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"Paste Magazine Quote"

"He's a sweeter version of Richard Buckner and deserves every bit of success." --Jay Sweet, Paste Magazine - Paste Magazine

"Performing Songwriter Review of As Blue as Your Dying Eyes"

Western Massachusetts has produced a steady supply of talented musicians, and scene veteran Matthew Hebert has earned a spot at the forefront with the first album from his latest project, Haunt. As Blue as Your Dying Eyes is a collection of elegant, rootsy tunes marked by gritty electric guitar fills and subtle vocal harmonies as Hebert ponders life with a world-weary air that's as much a part of New England as colorful autumn foliage.

He sings in a tousled voice that sounds like it has known the loving touch of whiskey, sighing over the past on "Run Run Run," wondering at his own behavior on "Poisoner" and singing with quiet, earnest devotion on "Love Song," which aired on the CBS sitcom How I Met Your Mother. All in all, a collection that will leave you marveling at its finesse with no time to be blue. �Eric R. Danton - Performing Songwriter

"Dallas Observer Review of As Blue as Your Dying Eyes"

From todays Dallas Observer

"New England is not an area best known for country, but Matthew Hebert is certainly a pleasant anomaly. Haunt is the newest project from the ex-frontman of the Ware River Club, and As Blue as Your Dying Eye is as somber a work as the title implies. But some of alt-country's best efforts are laced with the darkness and quiet desperation that inhabited the work of the genre's two figureheads: Hank Williams and Johnny Cash. "Poisoner" and "Dirty Little Heart" are literate and unforgiving odes that play out like Steve Earle fronting Blue Rodeo" - Dallas Observer

"Pop Matters Review of The Deep North"

8 out of 10
The shivering guitar assault that opens Haunt’s sophomore effort, The Deep North, instantly announces an evolution in the sonic landscape traversed by frontman Matthew Hebert. Taking a step away from the burnished Americana of 2007’s As Blue as Your Dying Eyes, and his previous work both solo and with the late Ware River Club, Hebert and co-producer José Ayerve infuse this new set of songs with a more straight-forward and nervy rock sensibility.
Songs like “The Sea and the Soul� and “Sugar on the Edge� play deftly with dynamics. Yet for all of its forcefulness and punch, The Deep North is as lean, melodic, and considered as anything in Hebert’s catalog. Lean because the production is surprisingly uncluttered for all of its layers, melodic because ballads and rockers alike are driven primarily by Hebert’s distinctive rasp, and considered because “You Are Loved� and “Gone� are as smartly written as they are deeply felt. This is not music by or for the detached. On the standout “I Suppose�, Hebert growls “This is where the drunks go crashing to the ground / And I’ll go with ‘em / This where the hearts go rolling home / And I’ll go with ‘em,� preserving rock’s oft-forgotten sense of romantic abandon.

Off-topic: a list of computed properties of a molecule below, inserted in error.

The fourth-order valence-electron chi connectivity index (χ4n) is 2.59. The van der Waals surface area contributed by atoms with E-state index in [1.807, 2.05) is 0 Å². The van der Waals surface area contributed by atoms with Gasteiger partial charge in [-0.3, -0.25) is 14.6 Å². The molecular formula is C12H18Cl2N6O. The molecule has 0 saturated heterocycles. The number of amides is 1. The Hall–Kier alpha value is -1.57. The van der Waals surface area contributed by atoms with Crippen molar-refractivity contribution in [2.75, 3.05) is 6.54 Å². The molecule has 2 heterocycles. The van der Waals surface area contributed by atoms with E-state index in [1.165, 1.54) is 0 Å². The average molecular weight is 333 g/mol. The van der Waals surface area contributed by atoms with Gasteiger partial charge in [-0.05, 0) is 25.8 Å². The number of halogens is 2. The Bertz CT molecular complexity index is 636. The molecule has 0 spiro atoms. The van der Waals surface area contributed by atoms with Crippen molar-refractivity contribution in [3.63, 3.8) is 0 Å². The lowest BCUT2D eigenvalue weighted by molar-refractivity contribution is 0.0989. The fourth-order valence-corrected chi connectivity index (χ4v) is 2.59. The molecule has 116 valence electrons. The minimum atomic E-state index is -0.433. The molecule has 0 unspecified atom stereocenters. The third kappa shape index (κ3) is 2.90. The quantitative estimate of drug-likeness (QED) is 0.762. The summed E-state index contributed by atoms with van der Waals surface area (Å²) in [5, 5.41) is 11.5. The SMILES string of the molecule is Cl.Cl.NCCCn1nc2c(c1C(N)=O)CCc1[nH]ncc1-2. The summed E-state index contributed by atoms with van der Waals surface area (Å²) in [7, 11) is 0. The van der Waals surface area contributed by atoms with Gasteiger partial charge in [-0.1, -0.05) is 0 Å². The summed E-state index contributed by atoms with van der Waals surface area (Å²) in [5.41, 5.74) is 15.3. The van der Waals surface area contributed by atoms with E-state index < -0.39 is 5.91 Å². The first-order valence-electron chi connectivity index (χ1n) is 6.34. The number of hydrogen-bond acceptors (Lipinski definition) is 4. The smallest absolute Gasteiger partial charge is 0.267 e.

- Pop Matters

"Miles of Music review of The Deep North"

The Deep North, the sophomore effort from Matthew Hebert furthers the confessional and frequently melancholy spirit of his outstanding debut 'As Blue As Your Dying Eyes.' Mixed in this time, though, is a bit more grit as slightly serrated instrumentation gives songs an undercurrent of anger. Deep North further helps define Hebert as among the best when it comes to mixing the elegance of the Jayhawks, with the angst of the Replacements. - Miles of Music - Jeff Weiss

"Hampshire Gazette feature for The Deep North"

Out of The Comfort Zone - Ken Maiuri
Though many bands are fronted by singer-songwriters, if you describe a solo artist using those hyphenated words, a percentage of people tune out immediately, heads filled with dreary images of earnest guys with acoustic guitars. not their idea of a good musical time.
Matt Hebert is a longtime Valley singer-songwriter, but he takes that generic label and blasts it out of the water with his band Haunt's new album, "The Deep North." Hebert and company celebrate the release of the CD with a show at Pearl Street this Saturday night at 9p.m. The Hummingfield and Spouse will start off the night.
Hebert's no stranger to solo acoustic shows in front of quiet rooms, using his scratchy, lived-in voice to sing gently through sad verses and push punkishly through emotional choruses. but before his days with Haunt and alt-country area favorites Ware River Club, Hebert was a member of the crunching rock band Hoolapopper in the early 90s, and a little of that era's electric thunder and loud beauty makes a welcome return on "The Deep North."
It starts right with the leadoff track, "The Sea And The Soul." Distorted, forcefully strummed chords shimmer and warp like My Bloody Valentine or the early work if Lilys; the way the loud guitars of Hebert, Bob Hennessy and producer Jose Ayerve roar and mix, the result is almost psychedelic and orchestral. "I think (Hebert) wanted to try and make a big sounding record," says Ayerve, "and I was super excited about taking Haunt out of the normal comfort zone and trying to push some envelopes."
Ayerve admits that while some fans who got an early listen to the album-in-progress were really excited about the new zing, others wished for a simpler, acoustic-based - and more typical - sound. But the carefully sculpted finished album has hooked more than it's mystified. "I think we won over some of the previous hesitant listeners," the producer said.
"It's a challenging and rewarding record to listen to, and I'm a firm believer that it should be," says Ayerve, who thanks to his work with Winterpills, Dennis Crommett, Michael Merenda and his own band Spouse, has a respected reputation for creatively mixing together "lo-fi" distorted homemade textures with lush. crystalline sounds.